“Long Covid” Effect on Managing Projects and PMOs



By Darrel G. Hubbard, PE, President and CEO

D.G.Hubbard Enterprises, LLC

San Diego, California, USA


The impact of COVID-19 has been enormous for project managers. The pandemic affected many employees’ long-term health, as well as changing how most businesses needed to operate, and it continues to impact how they will operate in the future. Those operational impacts produced a significant and lasting knock-on effect upon managing projects, programs, and portfolios, the governance of project management organizations, and the associated strategic planning, risk planning, change management, and stakeholder management.

The pandemic period of 2019 through 2022 also brought an influx of Generation Z workers. Now five divergent generations need to work together – Traditionalist, Boomers, Gen X, Gen Y, and Gen Z. Values and social perspectives exist for each generation regarding the business world based upon their lifetime experiences and attitudes toward work. Generational conflicts will now occur more often in the workplace. However, project managers can promote adaptive and productive project working relationships by understanding and managing those differences and by using their emotional intelligence and social intelligence capabilities. Leaders must find creative ways to recruit and retain their needed talent from within this multigenerational workforce.

The mandated social distancing of personnel, dictated by governmental pandemic policies, led to the closure of offices and the bankruptcy of some enterprises. Office closures drove the massive expansion of remote working and telecommuting by white-collar project personnel, with some only working part time in offices. This created a hybrid work-location environment which affected productivity, accountability, teamwork, and the ability to communicate and coordinate project work. These hybrid working conditions will now be a permanent part of enterprise operations and will continue to affect project management’s ability to manage personnel and projects and will require developing working condition adaptations. Remote work is about positive change, it is not about convenience.

In the workplace beyond the pandemic, project management will remain the key to success for many enterprises. For projects to be able to deliver value and for businesses to survive in the post-pandemic marketplace, employing talented project managers will be more crucial than ever. The future of project management also lies in effectively managing remote work and virtual teams.


In late 2019 a virulent and deadly variant of the Coronavirus (SARS-CoV-2), dubbed COVID-19, appeared, and was declared a global pandemic by the World Health Organization (WHO) in mid-March 2020. The WHO declared the pandemic over as of mid-May 2023. COVID-19 is now considered endemic worldwide and has gone from being a health emergency to a fact of daily life. However, the residual physical effects for many people who contracted the virus persist, which the medical community has called “Long Covid.”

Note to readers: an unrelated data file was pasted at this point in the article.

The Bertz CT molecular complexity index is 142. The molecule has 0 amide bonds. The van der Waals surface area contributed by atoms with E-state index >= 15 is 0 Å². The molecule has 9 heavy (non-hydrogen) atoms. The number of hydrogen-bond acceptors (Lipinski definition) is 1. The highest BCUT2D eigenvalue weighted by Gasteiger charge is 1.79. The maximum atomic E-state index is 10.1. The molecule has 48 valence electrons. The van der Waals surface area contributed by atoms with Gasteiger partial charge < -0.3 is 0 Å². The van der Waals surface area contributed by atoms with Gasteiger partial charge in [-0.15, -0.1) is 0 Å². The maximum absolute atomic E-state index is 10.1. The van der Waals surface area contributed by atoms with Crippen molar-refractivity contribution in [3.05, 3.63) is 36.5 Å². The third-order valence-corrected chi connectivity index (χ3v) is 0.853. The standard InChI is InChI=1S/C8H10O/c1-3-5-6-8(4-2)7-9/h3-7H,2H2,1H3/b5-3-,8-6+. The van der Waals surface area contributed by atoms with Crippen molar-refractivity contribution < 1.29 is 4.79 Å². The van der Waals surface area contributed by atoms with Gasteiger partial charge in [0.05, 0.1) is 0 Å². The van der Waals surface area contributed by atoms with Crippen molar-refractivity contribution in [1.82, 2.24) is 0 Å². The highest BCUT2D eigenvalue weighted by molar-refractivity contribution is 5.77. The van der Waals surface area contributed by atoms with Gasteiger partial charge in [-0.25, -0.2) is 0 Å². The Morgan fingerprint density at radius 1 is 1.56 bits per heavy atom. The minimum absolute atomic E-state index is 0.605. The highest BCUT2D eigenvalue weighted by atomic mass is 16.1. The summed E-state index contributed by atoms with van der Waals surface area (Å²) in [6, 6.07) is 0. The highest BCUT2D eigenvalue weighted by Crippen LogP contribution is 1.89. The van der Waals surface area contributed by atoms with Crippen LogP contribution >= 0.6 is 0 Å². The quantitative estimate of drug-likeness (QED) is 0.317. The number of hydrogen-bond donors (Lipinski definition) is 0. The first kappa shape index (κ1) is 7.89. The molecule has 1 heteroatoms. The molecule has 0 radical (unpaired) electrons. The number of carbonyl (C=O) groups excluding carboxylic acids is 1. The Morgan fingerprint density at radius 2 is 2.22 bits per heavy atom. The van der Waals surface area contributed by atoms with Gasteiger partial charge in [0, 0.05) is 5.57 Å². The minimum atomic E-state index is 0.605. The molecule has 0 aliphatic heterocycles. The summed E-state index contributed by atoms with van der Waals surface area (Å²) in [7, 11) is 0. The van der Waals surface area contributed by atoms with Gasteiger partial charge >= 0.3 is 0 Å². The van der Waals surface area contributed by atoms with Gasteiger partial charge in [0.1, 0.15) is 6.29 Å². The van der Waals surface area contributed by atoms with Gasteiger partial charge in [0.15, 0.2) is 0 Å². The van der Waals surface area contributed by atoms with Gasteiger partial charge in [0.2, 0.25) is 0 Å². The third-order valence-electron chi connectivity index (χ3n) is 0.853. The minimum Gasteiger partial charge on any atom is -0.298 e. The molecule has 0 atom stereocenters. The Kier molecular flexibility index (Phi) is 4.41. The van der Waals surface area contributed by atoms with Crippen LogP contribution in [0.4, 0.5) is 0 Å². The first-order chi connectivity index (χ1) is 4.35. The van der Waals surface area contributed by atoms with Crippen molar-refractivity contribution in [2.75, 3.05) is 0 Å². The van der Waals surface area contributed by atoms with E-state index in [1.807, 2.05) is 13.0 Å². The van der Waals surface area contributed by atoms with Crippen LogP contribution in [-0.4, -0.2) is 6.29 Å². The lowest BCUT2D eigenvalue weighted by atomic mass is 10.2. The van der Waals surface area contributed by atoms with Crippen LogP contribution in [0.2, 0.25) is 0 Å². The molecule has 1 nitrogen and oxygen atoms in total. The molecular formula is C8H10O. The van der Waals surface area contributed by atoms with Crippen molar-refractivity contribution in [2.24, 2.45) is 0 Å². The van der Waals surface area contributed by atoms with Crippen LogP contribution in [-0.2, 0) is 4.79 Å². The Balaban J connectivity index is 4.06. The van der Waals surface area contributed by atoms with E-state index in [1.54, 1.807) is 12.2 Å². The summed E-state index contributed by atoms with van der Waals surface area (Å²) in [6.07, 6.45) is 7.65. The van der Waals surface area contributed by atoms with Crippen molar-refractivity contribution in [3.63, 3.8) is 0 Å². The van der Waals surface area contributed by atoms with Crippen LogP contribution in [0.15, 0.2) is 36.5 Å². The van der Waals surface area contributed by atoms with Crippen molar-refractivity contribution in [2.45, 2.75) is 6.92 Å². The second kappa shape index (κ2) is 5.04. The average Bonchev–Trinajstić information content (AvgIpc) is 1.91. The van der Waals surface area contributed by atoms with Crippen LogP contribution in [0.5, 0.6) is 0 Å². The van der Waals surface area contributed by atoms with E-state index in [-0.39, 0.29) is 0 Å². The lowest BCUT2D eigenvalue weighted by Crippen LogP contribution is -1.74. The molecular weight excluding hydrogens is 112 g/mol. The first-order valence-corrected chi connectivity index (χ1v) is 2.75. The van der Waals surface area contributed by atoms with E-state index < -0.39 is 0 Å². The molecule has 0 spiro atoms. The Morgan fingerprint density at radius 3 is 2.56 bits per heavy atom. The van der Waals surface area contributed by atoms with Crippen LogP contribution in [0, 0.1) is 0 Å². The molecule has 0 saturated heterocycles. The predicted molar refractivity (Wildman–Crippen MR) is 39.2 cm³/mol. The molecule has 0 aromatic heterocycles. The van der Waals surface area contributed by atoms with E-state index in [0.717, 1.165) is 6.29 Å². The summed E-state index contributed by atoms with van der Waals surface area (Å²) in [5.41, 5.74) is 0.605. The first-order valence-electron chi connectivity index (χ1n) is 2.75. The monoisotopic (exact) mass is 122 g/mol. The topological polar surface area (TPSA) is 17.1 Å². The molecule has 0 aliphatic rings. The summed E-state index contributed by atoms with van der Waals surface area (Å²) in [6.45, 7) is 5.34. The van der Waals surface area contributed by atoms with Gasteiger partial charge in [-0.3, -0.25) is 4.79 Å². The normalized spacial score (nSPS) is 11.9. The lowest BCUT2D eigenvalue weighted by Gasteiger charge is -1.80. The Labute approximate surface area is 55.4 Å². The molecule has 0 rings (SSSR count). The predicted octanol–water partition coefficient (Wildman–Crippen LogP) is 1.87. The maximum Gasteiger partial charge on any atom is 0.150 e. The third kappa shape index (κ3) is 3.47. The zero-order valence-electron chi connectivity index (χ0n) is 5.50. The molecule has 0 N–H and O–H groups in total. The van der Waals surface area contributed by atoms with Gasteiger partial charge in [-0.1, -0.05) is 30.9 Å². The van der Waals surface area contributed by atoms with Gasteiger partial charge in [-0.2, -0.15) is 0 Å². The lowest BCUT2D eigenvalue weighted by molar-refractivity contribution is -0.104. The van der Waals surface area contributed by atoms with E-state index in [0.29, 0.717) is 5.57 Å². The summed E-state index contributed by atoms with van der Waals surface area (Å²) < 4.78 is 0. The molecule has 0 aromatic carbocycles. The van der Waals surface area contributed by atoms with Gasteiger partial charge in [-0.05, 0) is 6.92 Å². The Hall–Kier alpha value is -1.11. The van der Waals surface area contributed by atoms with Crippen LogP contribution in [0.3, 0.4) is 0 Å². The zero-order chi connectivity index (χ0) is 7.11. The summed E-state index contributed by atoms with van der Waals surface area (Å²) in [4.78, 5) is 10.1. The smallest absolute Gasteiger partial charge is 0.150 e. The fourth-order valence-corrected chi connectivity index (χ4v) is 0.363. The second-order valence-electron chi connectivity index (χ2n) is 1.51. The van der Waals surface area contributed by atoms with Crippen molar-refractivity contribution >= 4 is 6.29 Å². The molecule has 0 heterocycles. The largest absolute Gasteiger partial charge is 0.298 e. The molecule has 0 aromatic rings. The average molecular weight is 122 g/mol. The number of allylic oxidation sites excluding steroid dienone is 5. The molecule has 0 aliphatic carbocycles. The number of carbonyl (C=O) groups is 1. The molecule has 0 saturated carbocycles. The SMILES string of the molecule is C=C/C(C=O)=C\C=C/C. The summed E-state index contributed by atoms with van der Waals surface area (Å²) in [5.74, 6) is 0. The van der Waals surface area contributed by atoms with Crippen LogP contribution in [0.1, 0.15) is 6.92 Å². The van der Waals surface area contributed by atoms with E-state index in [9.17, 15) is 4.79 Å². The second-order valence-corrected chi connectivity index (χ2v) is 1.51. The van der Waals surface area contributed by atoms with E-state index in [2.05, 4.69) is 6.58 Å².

The actions and overreactions by governmental agencies across the globe in response to the pandemic, and the associated industrial and business responses, continue to affect the workplace. In one way or another, everyone, every industry, and every profession felt the devastating blow of businesses being shuttered or downsized, which resulted from the economic instability driven by those governmental actions intended to contain and mitigate the spread of the virus. The impact of those responses has forever changed the way we live, socialize, hire labor, acquire material, communicate, and manage people, and where, when, and how we work.40 In addition, pandemic related border closures and business lockdowns caused major disruptions to material and parts supply chains which created operational nightmares for industries relying on those supplies that will take time and coordinated actions to correct.60 These are some of the “Long-Covid” effects on businesses and the related management of their projects, programs, and portfolios.

In this fourth year since the COVID-19 virus became a pandemic, the business effects have proven to have a lasting impact on the future of project work. In 2023, enterprises face historic challenges: mounting financial pressure to control costs, overstaffing, a hyper-competitive talent acquisition landscape, an exhausted workforce, workplace stress, employee quiet quitting, continuing supply chain disruptions, and employee burnout.34 The World Health Organization recognizes burnout as a response to workplace stress and categorized by feelings of exhaustion, negativity, cynicism, or mental distance from work, as well as a feeling of being ineffective.

The residual effects of the pandemic will continue to shape the future operations of businesses and the project management profession through 2030. Here are nine post-pandemic business situations that affect the management of projects, programs, portfolios, and project management organizations (PMOs):

  • Five Generations in the Workplace.